I decided to gather together my materials for my daughter's Mommy Preschool on Monday which was perfect because our first day was Tuesday, July 1st. Now I am a certified teacher, so I do have experience in this department. I did look up on Pinterest how other mom's handled home preschooling I think because teaching my own daughter was a little bit nerve wracking. It really depends on your child's core knowledge and your comfort zone and wishes. I am a bad judge of cost for this because I browsed through our things or I made it out of paper or cardboard. The only thing I bought was pushpins. I had a cork board that was not in use, but I saw many posts explained how they bought pocket charts and such. I do have some materials that I'm using from my teaching stuff, so I may have a slight advantage. Everything on the board is cut out of index cards. A lot of the toys my daughter has lying around her room have become my teaching tools. So search those toys and use them well. And I've searched the youtube for some songs but more on that in a minute.
Materials used this week:
- Cork Board
- Pushpins (tac or velcro coul
- Blank Index Cards
- Masking Tape
- Small Stickers
- Zip Lock Bags
- Dry Erase Board
- Dry Erase Markers
- Eraser or tissues
- Alphabet Cards (Dollar Store)
- Shape/Color Cards (Dollar Store)
- Number Cards (Dollar Store)
- Small Geoboard and rubber bands
- Domino Set
- My Very First Book set (4 books) by Eric Carle
- Composition Journal with the top of paper space for drawing
- Water Color Paints
- Board Games
On the left I have our schedule for a days routine. After she completes a center, she puts a sticker next to it to show completion so at the time of the picture you can see she still hadn't finished her fun activity. The sticker thing was a last minute thought on the first day. I really wanted to use a clothes pin and move it down as we went, but I couldn't find where I had stored those. If you want to get fancy, you can make it a cartoon character or little boy or girl depending on your child's wishes. My daughter likes the responsibility of the stickers after each activity.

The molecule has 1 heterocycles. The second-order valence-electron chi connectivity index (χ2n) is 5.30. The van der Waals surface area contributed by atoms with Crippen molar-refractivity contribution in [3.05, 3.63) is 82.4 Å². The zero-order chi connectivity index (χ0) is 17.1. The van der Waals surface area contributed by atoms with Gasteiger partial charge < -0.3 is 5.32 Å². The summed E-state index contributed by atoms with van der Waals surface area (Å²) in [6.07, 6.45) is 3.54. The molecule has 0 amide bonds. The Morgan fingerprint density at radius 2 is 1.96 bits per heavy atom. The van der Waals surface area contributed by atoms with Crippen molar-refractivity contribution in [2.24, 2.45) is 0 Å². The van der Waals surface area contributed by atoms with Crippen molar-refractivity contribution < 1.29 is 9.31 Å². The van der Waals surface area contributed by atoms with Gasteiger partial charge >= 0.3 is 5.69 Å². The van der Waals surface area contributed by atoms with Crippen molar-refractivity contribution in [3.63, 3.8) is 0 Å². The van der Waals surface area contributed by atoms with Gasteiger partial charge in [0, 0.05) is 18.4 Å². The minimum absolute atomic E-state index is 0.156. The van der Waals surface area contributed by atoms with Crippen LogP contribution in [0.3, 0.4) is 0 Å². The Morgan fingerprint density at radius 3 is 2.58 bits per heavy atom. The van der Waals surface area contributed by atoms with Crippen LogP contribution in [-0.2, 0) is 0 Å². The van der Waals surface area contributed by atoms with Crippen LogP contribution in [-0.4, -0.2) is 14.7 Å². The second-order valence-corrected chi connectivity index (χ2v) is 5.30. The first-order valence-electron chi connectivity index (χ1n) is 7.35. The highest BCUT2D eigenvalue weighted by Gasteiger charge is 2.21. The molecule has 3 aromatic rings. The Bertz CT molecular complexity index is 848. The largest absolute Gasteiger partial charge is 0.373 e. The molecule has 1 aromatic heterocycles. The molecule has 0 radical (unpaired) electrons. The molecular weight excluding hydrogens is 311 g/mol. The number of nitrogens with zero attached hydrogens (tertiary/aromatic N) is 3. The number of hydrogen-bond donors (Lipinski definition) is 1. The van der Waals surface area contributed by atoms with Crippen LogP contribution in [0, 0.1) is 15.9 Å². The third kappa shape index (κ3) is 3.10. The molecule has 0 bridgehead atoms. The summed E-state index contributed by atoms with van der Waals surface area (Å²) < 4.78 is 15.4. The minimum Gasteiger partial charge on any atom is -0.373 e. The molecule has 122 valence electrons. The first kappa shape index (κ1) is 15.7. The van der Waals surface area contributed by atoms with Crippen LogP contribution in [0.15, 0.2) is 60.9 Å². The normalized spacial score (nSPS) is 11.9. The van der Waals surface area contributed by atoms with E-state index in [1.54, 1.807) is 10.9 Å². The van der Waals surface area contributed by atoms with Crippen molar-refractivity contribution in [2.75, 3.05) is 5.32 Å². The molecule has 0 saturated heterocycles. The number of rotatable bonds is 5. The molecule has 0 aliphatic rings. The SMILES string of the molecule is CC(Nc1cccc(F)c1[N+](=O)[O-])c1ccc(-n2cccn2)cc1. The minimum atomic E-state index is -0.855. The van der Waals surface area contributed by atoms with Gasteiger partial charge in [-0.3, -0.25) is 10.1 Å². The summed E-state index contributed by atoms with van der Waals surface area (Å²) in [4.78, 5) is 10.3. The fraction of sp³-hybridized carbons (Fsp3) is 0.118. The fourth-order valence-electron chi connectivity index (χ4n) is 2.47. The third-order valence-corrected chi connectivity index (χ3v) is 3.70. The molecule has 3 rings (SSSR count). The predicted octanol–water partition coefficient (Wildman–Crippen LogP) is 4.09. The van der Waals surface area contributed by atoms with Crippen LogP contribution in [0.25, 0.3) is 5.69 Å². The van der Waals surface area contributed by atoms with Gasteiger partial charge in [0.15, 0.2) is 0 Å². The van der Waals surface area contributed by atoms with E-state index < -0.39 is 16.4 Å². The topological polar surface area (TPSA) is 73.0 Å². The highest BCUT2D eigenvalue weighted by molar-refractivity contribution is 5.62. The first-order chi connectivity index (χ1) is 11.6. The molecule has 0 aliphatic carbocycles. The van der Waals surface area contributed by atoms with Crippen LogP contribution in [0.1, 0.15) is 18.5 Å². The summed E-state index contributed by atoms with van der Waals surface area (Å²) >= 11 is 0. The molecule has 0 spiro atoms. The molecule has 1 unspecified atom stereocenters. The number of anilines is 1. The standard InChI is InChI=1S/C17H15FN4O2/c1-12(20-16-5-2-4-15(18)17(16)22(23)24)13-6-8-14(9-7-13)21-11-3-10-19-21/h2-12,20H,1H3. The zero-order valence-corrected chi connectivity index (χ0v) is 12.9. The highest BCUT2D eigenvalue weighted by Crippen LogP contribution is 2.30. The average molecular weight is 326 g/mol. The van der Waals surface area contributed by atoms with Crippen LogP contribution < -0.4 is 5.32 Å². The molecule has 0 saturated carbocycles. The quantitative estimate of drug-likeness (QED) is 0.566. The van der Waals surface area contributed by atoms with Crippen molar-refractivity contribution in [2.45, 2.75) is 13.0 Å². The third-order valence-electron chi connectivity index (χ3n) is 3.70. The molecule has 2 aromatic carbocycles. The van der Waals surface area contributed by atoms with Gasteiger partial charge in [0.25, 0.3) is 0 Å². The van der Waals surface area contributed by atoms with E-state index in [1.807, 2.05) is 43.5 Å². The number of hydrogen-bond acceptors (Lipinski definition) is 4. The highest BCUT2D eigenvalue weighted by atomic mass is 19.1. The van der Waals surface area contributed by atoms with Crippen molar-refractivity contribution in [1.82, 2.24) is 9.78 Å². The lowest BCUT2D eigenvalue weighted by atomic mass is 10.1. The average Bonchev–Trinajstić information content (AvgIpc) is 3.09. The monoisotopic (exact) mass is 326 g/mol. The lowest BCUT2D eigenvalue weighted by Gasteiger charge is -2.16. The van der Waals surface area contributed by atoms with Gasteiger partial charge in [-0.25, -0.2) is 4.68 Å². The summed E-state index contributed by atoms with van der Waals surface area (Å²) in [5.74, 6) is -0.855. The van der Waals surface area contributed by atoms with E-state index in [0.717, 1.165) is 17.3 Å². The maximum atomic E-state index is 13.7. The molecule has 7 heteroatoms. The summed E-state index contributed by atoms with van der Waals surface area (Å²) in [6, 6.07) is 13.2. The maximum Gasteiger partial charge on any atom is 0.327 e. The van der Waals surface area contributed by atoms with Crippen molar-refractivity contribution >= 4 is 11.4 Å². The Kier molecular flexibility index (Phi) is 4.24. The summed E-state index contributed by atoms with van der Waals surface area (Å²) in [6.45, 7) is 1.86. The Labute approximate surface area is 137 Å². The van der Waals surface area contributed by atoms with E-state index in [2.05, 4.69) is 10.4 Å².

- We start with our Calendar. We sing "The Days of the Week" song followed by "The Months of the Year" song. Next I say "Yesterday was .... Today is ... Tomorrow will be..." If she knows it, cool. At this point I'm not expecting much because she's still learning (even if she is familiar with this from daycare). Then together (because of the push pins, some people use tac or Velcro) we flip around the number card for the day. She will flip over Saturday and Sunday on Monday. The we say the whole date including the day. She looks out the window and picks a weather (sunny, cloudy, rainy, snowy, and windy for now) and puts up both the word and picture. Then she gets to put her sticker on to indicate we are moving to alphabet and reading.
- For Literacy, my daughter already has mastery of almost all of the 26 letters (varies between 22-24 known). We start by singing the "Alphabet". This week I spent reviewing the letters with her to gauge her level. So I started with Letter Recognition for Upper Case letters which I used my white board and markers (toys I had for her anyway and from teaching) and I asked her what each letter was. In the back of her writing notebook, I have been keeping a Running Record of her progress, things she either gets or doesn't. For instance, Autumn missed on day two the letters N, S, I, & C; day three she missed C & Y; and day four she missed Y, J, & S thinking it was C. Day three I added Letter Sounds using the refrigerator LeapPad. My only complaint is with the letter C and S (the sound is muffled and misleading). I have her repeat each letter's sound(s) because the ultimate goal is to get her to start spelling and reading. On Friday, I thought it would be cool if we came up with a different word for each letter, but this wound up being painful for me. She is not at this level yet and had a melt down during this. So I guided her with some and others she did on her own. The result is the picture on the right.